Transformational Gardening

Disclaimer: Foraging can be fun, rewarding and provide health benefits. As a novice forager, I will be sharing my foraging experiences. However, in order to be safe, always consult with local foraging experts and guidebooks before beginning foraging. Children should learn to forage safely by being guided by experienced adults. Never ingest anything unless you are certain of the identification and safety of the plant. Some plant species are inedible and some are poisonous.

Purple Deadnettle (Red Henbit) (Lamium purpureum): Images

Date Location Notes Images
April 7, 2012 Southeastern, New Hampshire At first I thought this was a huge plot of Ground Ivy (Glechoma hederacea). It has a similar look. But Ground Ivy grows closer to the ground and roots at the nodes while Lamium species do not. Purple Deadnettle has a purple flower with a hairy, curved hood/lip at the top and two lobes at the bottom. Ground Ivy has a bluish-purple flower with no hood at the top, a big and slightly split lobe at the bottom middle and two smaller lobes on each side of the bottom lobe.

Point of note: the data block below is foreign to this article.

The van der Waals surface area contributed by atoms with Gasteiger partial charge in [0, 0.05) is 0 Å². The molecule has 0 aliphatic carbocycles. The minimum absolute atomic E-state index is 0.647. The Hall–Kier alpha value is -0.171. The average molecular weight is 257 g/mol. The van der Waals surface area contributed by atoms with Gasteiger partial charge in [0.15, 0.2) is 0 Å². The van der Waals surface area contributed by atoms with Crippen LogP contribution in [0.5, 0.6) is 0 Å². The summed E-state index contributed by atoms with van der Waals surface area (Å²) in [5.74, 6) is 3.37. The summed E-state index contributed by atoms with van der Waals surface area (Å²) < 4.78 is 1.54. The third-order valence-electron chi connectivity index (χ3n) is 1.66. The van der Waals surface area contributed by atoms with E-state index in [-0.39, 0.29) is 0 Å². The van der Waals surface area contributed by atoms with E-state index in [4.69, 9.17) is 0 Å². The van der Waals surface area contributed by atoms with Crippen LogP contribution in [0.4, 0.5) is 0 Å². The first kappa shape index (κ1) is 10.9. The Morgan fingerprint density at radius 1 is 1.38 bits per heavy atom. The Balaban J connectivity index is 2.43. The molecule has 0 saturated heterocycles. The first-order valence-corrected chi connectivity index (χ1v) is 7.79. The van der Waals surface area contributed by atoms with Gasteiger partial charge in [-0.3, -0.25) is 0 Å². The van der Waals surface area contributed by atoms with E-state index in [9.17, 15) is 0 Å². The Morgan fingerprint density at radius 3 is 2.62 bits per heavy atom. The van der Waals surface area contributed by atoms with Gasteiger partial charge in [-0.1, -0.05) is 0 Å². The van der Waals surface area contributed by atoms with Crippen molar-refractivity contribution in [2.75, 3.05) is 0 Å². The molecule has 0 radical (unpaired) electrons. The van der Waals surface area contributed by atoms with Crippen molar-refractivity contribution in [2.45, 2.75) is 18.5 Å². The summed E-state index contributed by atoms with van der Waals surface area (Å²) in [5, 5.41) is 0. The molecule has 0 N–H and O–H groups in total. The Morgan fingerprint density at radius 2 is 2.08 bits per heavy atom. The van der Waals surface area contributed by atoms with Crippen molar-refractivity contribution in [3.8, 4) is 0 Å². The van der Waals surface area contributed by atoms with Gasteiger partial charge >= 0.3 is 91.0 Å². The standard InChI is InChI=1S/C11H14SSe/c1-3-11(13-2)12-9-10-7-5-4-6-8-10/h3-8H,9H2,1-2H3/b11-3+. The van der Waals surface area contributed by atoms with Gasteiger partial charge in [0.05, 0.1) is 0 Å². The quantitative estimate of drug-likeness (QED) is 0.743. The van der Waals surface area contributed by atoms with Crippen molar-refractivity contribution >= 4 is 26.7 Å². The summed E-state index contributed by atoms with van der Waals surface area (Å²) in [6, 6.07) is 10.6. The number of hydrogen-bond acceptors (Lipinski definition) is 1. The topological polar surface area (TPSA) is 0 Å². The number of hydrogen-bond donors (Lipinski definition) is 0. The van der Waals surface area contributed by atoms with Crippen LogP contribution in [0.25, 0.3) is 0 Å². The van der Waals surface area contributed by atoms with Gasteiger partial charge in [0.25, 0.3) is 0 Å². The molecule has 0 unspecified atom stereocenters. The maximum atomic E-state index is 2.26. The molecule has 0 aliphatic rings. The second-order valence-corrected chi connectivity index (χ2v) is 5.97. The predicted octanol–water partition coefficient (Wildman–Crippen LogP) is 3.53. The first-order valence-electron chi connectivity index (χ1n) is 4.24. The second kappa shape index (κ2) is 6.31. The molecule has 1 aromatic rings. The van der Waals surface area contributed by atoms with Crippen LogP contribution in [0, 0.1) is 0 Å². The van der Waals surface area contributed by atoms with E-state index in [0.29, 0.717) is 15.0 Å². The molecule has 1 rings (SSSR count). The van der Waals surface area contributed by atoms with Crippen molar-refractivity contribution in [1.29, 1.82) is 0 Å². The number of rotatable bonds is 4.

There are other Lamium species in New Hampshire:
  • Common Henbit (Lamium amplexicaule): Leaves are less triangular and more heart-shaped. Less densely-bunched leaves on the stem. Upper leaves and bracts are sessile and clasping (while all of the upper leaves on Purple Deadnettle are petiolate). Pointy calyx lobes at the bottom of the flower tube are straight (while the calyx lobes on Purple Deadnettle are spreading).
  • Spotted Henbit (Lamium maculatum): Leaf blades commonly have a white blotch bordering each side of the midrib. Terminal tooth on upper leaf blades are usually blunt or rounded. Flower longer than that of Purple Deadnettle with a much bigger and longer hood/lip at the top of the flower.
Date Location Notes Images
May 6, 2014 Southeastern, Connecticut